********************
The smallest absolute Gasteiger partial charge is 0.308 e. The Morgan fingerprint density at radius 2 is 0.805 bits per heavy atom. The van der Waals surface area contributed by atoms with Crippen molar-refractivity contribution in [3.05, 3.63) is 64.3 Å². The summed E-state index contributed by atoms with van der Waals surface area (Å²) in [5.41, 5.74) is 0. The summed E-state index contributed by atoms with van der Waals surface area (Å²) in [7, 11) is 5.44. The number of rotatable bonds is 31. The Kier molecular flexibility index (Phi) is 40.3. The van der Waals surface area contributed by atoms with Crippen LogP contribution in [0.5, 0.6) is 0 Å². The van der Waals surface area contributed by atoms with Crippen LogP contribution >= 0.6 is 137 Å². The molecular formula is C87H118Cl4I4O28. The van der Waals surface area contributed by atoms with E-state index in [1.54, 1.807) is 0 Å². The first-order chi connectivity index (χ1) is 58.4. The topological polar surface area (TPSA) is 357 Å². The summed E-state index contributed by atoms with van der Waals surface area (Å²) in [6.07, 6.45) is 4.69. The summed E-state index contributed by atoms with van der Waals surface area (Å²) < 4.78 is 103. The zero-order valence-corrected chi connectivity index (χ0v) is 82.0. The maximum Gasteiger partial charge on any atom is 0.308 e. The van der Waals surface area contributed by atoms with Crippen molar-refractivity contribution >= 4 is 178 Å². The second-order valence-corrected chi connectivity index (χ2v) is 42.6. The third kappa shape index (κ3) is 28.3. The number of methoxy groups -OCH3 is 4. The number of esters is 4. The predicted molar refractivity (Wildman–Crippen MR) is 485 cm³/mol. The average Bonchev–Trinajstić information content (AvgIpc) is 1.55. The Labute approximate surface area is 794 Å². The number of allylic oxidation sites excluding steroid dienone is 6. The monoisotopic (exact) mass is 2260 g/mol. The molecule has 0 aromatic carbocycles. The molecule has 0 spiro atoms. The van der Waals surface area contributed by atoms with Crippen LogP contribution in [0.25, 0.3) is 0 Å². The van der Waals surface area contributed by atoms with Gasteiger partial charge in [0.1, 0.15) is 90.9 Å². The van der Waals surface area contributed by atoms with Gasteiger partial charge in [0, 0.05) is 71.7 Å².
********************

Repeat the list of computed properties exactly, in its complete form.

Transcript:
The smallest absolute Gasteiger partial charge is 0.308 e. The Morgan fingerprint density at radius 2 is 0.805 bits per heavy atom. The van der Waals surface area contributed by atoms with Crippen molar-refractivity contribution in [3.05, 3.63) is 64.3 Å². The summed E-state index contributed by atoms with van der Waals surface area (Å²) in [5.41, 5.74) is 0. The summed E-state index contributed by atoms with van der Waals surface area (Å²) in [7, 11) is 5.44. The number of rotatable bonds is 31. The Kier molecular flexibility index (Phi) is 40.3. The van der Waals surface area contributed by atoms with Crippen LogP contribution in [0.5, 0.6) is 0 Å². The van der Waals surface area contributed by atoms with Crippen LogP contribution >= 0.6 is 137 Å². The molecular formula is C87H118Cl4I4O28. The van der Waals surface area contributed by atoms with E-state index in [1.54, 1.807) is 0 Å². The first-order chi connectivity index (χ1) is 58.4. The topological polar surface area (TPSA) is 357 Å². The summed E-state index contributed by atoms with van der Waals surface area (Å²) in [6.07, 6.45) is 4.69. The summed E-state index contributed by atoms with van der Waals surface area (Å²) < 4.78 is 103. The zero-order valence-corrected chi connectivity index (χ0v) is 82.0. The maximum Gasteiger partial charge on any atom is 0.308 e. The van der Waals surface area contributed by atoms with Crippen molar-refractivity contribution >= 4 is 178 Å². The second-order valence-corrected chi connectivity index (χ2v) is 42.6. The third kappa shape index (κ3) is 28.3. The number of methoxy groups -OCH3 is 4. The number of esters is 4. The predicted molar refractivity (Wildman–Crippen MR) is 485 cm³/mol. The average Bonchev–Trinajstić information content (AvgIpc) is 1.55. The Labute approximate surface area is 794 Å². The number of allylic oxidation sites excluding steroid dienone is 6. The monoisotopic (exact) mass is 2260 g/mol. The molecule has 0 aromatic carbocycles. The molecule has 0 spiro atoms. The van der Waals surface area contributed by atoms with Crippen LogP contribution in [0.25, 0.3) is 0 Å². The van der Waals surface area contributed by atoms with Gasteiger partial charge in [0.1, 0.15) is 90.9 Å². The van der Waals surface area contributed by atoms with Gasteiger partial charge in [0, 0.05) is 71.7 Å².